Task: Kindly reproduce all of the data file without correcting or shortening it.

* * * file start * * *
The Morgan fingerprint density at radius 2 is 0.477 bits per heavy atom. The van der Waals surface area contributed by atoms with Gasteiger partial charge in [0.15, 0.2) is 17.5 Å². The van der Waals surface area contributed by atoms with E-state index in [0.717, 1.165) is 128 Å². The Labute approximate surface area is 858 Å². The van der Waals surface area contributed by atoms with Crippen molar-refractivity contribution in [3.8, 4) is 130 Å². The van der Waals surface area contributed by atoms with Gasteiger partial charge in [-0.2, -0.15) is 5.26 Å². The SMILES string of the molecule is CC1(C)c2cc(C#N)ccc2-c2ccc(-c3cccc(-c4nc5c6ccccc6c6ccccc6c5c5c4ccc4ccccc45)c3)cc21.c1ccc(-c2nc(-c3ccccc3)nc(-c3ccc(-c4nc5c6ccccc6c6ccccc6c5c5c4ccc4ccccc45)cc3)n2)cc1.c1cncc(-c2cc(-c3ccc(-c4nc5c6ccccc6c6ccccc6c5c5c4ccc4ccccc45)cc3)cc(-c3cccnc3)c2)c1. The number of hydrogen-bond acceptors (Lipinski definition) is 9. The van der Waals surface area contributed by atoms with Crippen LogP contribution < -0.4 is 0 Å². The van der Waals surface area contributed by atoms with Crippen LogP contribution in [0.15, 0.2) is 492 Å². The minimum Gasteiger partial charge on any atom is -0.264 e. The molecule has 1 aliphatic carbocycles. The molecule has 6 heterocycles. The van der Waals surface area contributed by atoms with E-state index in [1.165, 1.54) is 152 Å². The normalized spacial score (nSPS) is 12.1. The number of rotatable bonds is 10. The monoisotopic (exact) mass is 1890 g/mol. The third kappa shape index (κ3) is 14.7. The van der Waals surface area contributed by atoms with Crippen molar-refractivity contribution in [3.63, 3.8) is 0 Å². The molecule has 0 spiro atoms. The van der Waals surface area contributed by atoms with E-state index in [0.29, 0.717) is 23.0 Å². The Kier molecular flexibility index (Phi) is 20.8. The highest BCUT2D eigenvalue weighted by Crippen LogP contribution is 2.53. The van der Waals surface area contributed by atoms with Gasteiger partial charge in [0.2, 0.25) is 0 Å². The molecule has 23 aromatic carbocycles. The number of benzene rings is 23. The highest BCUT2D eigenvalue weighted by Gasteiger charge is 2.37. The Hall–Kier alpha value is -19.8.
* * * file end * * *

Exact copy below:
The Morgan fingerprint density at radius 2 is 0.477 bits per heavy atom. The van der Waals surface area contributed by atoms with Gasteiger partial charge in [0.15, 0.2) is 17.5 Å². The van der Waals surface area contributed by atoms with E-state index in [0.717, 1.165) is 128 Å². The Labute approximate surface area is 858 Å². The van der Waals surface area contributed by atoms with Crippen molar-refractivity contribution in [3.8, 4) is 130 Å². The van der Waals surface area contributed by atoms with Gasteiger partial charge in [-0.2, -0.15) is 5.26 Å². The SMILES string of the molecule is CC1(C)c2cc(C#N)ccc2-c2ccc(-c3cccc(-c4nc5c6ccccc6c6ccccc6c5c5c4ccc4ccccc45)c3)cc21.c1ccc(-c2nc(-c3ccccc3)nc(-c3ccc(-c4nc5c6ccccc6c6ccccc6c5c5c4ccc4ccccc45)cc3)n2)cc1.c1cncc(-c2cc(-c3ccc(-c4nc5c6ccccc6c6ccccc6c5c5c4ccc4ccccc45)cc3)cc(-c3cccnc3)c2)c1. The number of hydrogen-bond acceptors (Lipinski definition) is 9. The van der Waals surface area contributed by atoms with Crippen LogP contribution < -0.4 is 0 Å². The van der Waals surface area contributed by atoms with Crippen LogP contribution in [0.15, 0.2) is 492 Å². The minimum Gasteiger partial charge on any atom is -0.264 e. The molecule has 1 aliphatic carbocycles. The molecule has 6 heterocycles. The van der Waals surface area contributed by atoms with E-state index in [1.165, 1.54) is 152 Å². The normalized spacial score (nSPS) is 12.1. The number of rotatable bonds is 10. The monoisotopic (exact) mass is 1890 g/mol. The third kappa shape index (κ3) is 14.7. The van der Waals surface area contributed by atoms with Crippen molar-refractivity contribution in [3.63, 3.8) is 0 Å². The molecule has 0 spiro atoms. The van der Waals surface area contributed by atoms with E-state index in [0.29, 0.717) is 23.0 Å². The Kier molecular flexibility index (Phi) is 20.8. The highest BCUT2D eigenvalue weighted by Crippen LogP contribution is 2.53. The van der Waals surface area contributed by atoms with Gasteiger partial charge in [0.2, 0.25) is 0 Å². The molecule has 23 aromatic carbocycles. The number of benzene rings is 23. The highest BCUT2D eigenvalue weighted by Gasteiger charge is 2.37. The Hall–Kier alpha value is -19.8.